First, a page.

'When it comes to cheek-by-jowl relationships between human rights organisations and UK government, Stonewall wrote the playbook.' (Vuk Valcic/SOPA Images/LightRocket via Getty Images)

December 1, 2023   6 mins

As we move into the festive season, some unexpected joyful tidings: the UK’s foremost LGBT charity has finally discovered the importance of independence from government. This week, it was reported that Stonewall has successfully persuaded the UN-partnered Global Alliance of National Human Rights Institutions (GANHRI) to launch a special review into the UK’s Equality and Human Rights Commission. The EHRC stands accused of insufficient critical distance from the Conservative Party, with the result that it has allegedly become “unfair” to trans people. At risk is its current “A” status accreditation, retraction of which would entail a loss of voting rights at the UN Human Rights Council and other associated punishments.

In pursuing this outcome, Stonewall has resurrected a set of complaints about the equality watchdog that it first co-authored with Jolyon Maugham’s Good Law Project and sent to GANHRI last year. In a lawyer’s letter also made public at the time, the two organisations claimed that there had been various murky political appointments of EHRC Commissioners “broadly supportive” of government, which had then produced a lack of “pluralism” in the organisation. As a result of these and other perceived infractions, it was claimed that the EHRC now insufficiently complied with the Paris Principles, first formulated in 1993 and described by GANHRI as the “minimum standards” a national human rights organisation must meet “in order to be considered credible and to operate effectively”.

This first attempt at forcing a special review failed; but this week it emerged that, in May, along with 29 other transactivist organisations, Stonewall once again complained to GANHRI and this time succeeded. The new ingredient appeared to be an explicit allegation that the EHRC’s recent attempts to make some women-only spaces genuinely single-sex — disingenuously described by Stonewall as seeking “to enable greater exclusion of trans women” — are “actively harming trans people”. Like thousands of organisations and individuals before them, when faced with the magic words “exclusion” and “trans women” in some combination, GANHRI appears to have succumbed immediately, without much reflection on why physical exclusion of males from a place where women undress, sleep, or play sport might be perfectly justified.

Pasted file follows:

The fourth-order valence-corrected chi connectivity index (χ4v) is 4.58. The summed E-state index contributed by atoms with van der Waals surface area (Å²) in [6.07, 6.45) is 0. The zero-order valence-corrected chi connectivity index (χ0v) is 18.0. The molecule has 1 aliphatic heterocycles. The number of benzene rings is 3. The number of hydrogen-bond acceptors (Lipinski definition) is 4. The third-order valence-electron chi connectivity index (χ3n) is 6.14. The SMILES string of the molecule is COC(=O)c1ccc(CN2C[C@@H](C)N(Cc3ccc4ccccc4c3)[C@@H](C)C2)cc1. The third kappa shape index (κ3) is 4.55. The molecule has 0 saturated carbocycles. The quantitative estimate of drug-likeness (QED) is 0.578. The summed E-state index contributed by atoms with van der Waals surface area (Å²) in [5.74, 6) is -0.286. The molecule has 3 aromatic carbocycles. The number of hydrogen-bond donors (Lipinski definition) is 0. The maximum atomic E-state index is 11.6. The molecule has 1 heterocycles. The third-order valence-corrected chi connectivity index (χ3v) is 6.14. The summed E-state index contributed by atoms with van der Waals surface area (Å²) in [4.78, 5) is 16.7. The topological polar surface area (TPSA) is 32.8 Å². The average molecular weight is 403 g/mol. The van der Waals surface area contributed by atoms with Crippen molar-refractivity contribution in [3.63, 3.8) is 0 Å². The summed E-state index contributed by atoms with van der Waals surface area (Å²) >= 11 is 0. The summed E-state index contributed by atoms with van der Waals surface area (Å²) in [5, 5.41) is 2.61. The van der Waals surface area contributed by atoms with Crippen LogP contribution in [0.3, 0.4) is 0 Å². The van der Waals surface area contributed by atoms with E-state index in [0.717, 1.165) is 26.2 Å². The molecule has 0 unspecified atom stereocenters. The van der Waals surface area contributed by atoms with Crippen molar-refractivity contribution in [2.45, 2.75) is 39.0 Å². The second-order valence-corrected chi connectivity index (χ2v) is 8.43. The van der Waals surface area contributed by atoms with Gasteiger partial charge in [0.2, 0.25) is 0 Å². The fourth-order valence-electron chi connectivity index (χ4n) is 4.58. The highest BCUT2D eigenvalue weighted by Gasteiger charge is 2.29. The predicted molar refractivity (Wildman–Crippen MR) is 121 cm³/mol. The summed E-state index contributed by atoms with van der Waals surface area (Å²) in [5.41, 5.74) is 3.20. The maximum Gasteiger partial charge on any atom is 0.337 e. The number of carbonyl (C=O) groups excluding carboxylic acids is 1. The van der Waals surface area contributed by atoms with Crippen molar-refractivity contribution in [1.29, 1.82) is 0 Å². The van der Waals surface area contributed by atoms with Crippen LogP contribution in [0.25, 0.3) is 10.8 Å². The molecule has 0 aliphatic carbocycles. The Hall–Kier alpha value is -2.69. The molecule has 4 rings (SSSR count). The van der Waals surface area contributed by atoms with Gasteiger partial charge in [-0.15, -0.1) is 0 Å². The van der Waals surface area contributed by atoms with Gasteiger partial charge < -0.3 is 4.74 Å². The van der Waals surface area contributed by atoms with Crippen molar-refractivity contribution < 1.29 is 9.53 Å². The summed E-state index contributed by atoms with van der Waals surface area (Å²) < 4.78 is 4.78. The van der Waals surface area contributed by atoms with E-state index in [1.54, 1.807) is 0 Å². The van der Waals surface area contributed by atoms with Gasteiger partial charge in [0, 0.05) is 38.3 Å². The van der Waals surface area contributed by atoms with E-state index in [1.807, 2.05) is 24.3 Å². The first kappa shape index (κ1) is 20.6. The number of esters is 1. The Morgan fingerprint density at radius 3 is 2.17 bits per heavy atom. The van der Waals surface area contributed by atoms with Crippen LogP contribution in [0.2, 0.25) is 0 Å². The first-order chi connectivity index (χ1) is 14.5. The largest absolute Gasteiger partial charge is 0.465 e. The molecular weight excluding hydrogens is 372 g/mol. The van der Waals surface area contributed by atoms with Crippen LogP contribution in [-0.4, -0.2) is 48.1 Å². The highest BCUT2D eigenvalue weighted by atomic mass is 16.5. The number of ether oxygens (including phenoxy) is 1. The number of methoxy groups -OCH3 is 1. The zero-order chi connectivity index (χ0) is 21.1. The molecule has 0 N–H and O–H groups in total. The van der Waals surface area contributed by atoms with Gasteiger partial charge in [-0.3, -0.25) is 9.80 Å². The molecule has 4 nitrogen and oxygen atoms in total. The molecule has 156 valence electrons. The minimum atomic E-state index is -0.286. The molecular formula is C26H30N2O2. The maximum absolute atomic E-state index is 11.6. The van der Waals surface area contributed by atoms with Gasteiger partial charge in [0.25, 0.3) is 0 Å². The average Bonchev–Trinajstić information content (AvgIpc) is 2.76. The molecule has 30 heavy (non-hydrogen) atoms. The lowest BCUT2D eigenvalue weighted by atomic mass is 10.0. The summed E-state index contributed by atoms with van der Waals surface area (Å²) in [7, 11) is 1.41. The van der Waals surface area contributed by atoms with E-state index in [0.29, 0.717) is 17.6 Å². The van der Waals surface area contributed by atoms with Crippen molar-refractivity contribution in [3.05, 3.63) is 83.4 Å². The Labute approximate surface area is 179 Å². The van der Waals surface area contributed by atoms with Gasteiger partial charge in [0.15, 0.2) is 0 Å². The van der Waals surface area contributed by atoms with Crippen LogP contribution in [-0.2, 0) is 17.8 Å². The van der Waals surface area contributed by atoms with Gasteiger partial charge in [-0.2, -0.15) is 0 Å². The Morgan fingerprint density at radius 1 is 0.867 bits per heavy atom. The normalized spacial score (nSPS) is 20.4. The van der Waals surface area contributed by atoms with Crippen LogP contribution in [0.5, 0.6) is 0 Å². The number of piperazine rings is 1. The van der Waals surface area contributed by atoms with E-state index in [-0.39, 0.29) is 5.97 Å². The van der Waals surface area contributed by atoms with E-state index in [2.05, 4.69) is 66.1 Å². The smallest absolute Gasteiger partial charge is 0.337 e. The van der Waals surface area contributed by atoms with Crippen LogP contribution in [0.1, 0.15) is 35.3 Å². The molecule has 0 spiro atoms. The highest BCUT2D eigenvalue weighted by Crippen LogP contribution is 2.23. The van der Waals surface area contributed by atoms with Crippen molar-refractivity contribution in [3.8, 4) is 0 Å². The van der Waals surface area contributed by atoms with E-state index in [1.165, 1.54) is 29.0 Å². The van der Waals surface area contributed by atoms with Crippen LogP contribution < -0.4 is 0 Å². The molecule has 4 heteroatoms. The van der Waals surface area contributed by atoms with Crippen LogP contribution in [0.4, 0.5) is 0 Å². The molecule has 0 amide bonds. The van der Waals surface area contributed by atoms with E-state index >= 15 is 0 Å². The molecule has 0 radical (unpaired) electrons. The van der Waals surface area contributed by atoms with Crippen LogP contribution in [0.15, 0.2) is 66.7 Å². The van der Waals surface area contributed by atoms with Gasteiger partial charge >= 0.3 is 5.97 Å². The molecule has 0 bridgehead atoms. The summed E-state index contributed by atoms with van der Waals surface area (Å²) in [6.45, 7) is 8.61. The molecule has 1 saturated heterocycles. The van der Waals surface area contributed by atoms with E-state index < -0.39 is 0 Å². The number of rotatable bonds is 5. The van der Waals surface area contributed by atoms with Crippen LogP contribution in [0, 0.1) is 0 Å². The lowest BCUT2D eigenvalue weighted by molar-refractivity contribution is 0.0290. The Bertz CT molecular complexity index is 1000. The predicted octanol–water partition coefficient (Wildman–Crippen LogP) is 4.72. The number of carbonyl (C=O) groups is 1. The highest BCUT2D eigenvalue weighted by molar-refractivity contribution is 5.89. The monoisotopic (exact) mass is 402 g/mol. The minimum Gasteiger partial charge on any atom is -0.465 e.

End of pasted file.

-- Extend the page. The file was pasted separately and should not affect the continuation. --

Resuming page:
Stonewall bosses are probably now wondering why they didn’t cut to the chase sooner. Certainly, you don’t have to be Sherlock Holmes to work out that their pique at the EHRC’s rejection of the transactivist position on single-sex spaces was the reason behind such superficially high-minded interventions all along. If they really cared about the upholding of the Paris Principles and the knock-on effects for the rights of LGBT people, one assumes they might also have had something critical to say about the fact that GANHRI has awarded coveted A-list status to such homosexual havens as Qatar (where gay sex is illegal, and potentially a capital offence); Indonesia (where gay sex is illegal under Sharia law in one province, and frowned upon everywhere else); and Egypt (where gay sex is de facto criminalised under morality laws).

Instead, GANHRI is now operating psychically for Stonewall as the latest saintly supranational authority figure to be appealed to without question; no doubt pictured by its employees as standing shoulder-to-shoulder beside them in their ongoing battle with whichever nasty bigoted haters are currently standing in the organisation’s way. And this is quite amusing — because historically, Stonewall used to think of both the Conservative government and the EHRC as playing precisely that authority figure role for them at a national level. In fact, when it comes to cheek-by-jowl relationships between human rights organisations and UK government, Stonewall wrote the playbook.

This, after all, is the organisation that became accustomed to seeing Home Secretaries speak at its award ceremonies; ministers and committee chairs mindlessly parroting its campaign objectives; and government departments vying for top spot in its Workplace awards scheme. In that light, then, we should read Stonewall’s complaint to GANHRI not so much as motivated by a genuine concern for liberal neutrality in human rights organisations, but more like the vengeful retribution of a jilted lover, trying to cause problems for an ex’s new relationship by complaining vociferously to the ex’s mum.